British developer Starbrite Solutions has released a Pocket PC jukebox program that brings iPod-like functionality to a handheld PC. Retailing at $20 (£11), the software plays MP3 rather than ACC files, but to the casual observer presents rather like the highly popular iPod.
However, while imitation may be the sincerest form of flattery, pBop has flattered the iPod too much as far as Apple's legal department was concerned, and the product went through certain changes to ensure the resemblance wasn't too close.
When first launched first launched, it was called pPod, and featured an interface that was practically identical to third-generation iPods. Its software included a navigation menu remarkably similar to the iPod's, enabling users to browse stored MP3 files by artist, track name, and album. Touch buttons and a touch wheel interface, all in the same configuration as the iPod's, allowed users to navigate using their thumbs rather than the Pocket PC's stylus.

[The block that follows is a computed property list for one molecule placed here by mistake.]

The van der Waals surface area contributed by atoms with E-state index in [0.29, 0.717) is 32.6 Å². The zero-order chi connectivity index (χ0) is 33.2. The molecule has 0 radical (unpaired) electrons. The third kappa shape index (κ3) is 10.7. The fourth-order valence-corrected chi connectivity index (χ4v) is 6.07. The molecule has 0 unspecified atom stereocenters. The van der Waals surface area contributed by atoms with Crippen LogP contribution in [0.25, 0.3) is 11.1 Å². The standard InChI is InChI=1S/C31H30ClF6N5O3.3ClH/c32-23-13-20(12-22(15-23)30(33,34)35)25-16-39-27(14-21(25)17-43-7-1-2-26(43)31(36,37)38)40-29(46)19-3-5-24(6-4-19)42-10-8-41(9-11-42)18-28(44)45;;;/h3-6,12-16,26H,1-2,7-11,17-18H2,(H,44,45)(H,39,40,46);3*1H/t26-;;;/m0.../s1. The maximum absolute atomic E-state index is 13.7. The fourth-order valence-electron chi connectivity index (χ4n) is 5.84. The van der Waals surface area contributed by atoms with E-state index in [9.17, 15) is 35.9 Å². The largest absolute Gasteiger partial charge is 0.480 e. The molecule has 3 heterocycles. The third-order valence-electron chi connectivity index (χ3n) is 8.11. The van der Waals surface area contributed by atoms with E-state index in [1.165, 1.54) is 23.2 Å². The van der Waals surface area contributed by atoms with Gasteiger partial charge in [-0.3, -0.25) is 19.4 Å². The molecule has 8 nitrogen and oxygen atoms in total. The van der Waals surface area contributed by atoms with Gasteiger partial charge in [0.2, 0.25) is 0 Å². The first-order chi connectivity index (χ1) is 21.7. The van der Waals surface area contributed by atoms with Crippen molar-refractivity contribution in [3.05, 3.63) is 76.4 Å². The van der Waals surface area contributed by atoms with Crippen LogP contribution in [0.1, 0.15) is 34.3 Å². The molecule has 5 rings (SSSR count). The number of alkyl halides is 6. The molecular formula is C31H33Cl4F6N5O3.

'Apple felt pPod was being 'passed off' as an Apple iPod,' says Ryan Kelly, a Starbrite spokesperson. 'We were surprised to hear this as we have heard of no one buying a Windows-powered Pocket PC application being confused they are buying a hardware device.'
Starbrite questions the charges of physical resemblance between an Apple iPod and a personal digital assistant that is running Microsoft's Windows Mobile (formerly Pocket PC) operating system. The diminutive pBop device does run a variety of software and store a variety of files, including MP3 audio files.
Starbrite developed PBop to give Pocket PC PDA users a functional, easy-to-use MP3 player that Kelly says is inspired by some of the most popular MP3 players on the market, including the IPod.
Kelly says Starbrite has cooperated fully to address Apple's concerns. The developer changed the layout of the software so the touch pad is now located between the menu and the buttons. Starbrite changed pPod's name to pBop, and also put a disclaimer on its website stating that the company has no connection to Apple or the iPod.